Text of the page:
COMMENT: The English language could use new musical terms, says Alan Cross – National

The English language has been evolving for centuries. Every year new words are added while obsolete words fall out of common usage.

For example, the Oxford English Dictionary, the ultimate arbiter of words with its 20 printed volumes and 21,739 pages, said at the end of 2020 that adult – “to become, be or behave like an adult; (now) sp. to accomplish the mundane or everyday tasks that are an integral part of adult life” — is now officially part of the everyday lexicon.

On the other hand, while it’s still in the OED, when was the last time you used bawl in a sentence? (Brabble: Bickering loudly about trifles or nothing at all.)


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As a writer, I love words and the power they have. I’m always looking for ways to expand my vocabulary. For example, I recently came across poppy, which describes a person who thinks too highly of themselves. So there is growl, which consists of silently staring at someone who is eating, hoping that they will offer you some. If you look long enough, you might get a tittynope (a small amount of something left over.) Type this into Microsoft Word and you’ll get a very angry red line.

Other languages ​​are much more expansive than English. German, for example, has over 5.3 million words, thanks to its ability to simply add syllable after syllable to root words. My new favorite German word is Trumpregierungsschlamasselschmerz, which describes the anxiety and concern caused by Donald Trump. And the next time you try to stifle your feelings by eating, note that you are bound to see kummerspeck (literally “grief bacon”), which is the weight you will inevitably gain.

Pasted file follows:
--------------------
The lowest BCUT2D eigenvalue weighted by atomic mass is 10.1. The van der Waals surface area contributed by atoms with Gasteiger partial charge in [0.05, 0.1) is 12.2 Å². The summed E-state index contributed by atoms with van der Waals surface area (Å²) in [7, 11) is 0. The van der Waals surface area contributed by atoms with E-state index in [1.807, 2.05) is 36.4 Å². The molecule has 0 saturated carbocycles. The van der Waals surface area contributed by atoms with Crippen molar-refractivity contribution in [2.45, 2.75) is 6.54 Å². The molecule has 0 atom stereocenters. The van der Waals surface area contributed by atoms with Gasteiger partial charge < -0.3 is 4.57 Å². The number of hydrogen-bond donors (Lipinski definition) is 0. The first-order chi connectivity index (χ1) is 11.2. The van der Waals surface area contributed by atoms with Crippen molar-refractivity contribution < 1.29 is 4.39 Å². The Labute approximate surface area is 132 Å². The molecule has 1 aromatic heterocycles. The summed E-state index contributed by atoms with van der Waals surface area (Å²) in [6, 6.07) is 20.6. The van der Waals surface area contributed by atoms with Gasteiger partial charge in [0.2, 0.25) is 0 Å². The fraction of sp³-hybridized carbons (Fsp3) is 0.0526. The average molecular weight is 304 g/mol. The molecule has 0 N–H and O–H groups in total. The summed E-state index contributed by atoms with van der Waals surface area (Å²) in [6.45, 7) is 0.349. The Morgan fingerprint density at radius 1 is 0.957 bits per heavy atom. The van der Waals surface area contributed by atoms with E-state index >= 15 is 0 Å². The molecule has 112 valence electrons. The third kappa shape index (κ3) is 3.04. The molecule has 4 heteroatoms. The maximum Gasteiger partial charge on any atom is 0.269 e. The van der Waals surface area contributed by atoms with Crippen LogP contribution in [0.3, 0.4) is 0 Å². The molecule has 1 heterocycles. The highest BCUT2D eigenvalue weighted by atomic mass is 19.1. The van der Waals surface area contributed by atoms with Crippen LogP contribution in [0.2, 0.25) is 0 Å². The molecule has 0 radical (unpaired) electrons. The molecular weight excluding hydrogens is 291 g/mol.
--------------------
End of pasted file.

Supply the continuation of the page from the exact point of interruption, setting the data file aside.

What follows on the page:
At the risk of being pocketmuchka (Russian for a person who asks too many questions), English can suffer from esculhambação (Brazilian Portuguese describing a mess because of organizational incompetence) As for the words, we need some musical situations.

Click to play the video:

Oxford Dictionaries breaks with tradition with the choice of the word of the year 2020

Oxford Dictionaries breaks tradition with the choice of the word of the year 2020 – November 23, 2020

A little over a year ago, a woman named Susan wrote to me with a problem. “Is there a word for the feeling of immense disappointment that occurs when you turn on your radio and only catch the last bars of one of your favorite songs, which you hoped to hear because you love it so much and you realized you just missed this?” I could not find such a word in any language. Again, my German is a little rusty.

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Or maybe we just need to invent something ourselves. I did such a thing about 15 years ago while working on one of my Continuing History of New Music shows that dealt with the origin of band names. What do you call such a study?

The study of words is called etymology. If you study the origin of names, it is called onomastic. Exploring the origins of place names is toponymy. And if you want to find out the origin of people’s names, you are engaged in anthroponomastic. But the origin of the names of musical groups? There was no such word for this area of mateotechnics (an unprofitable science).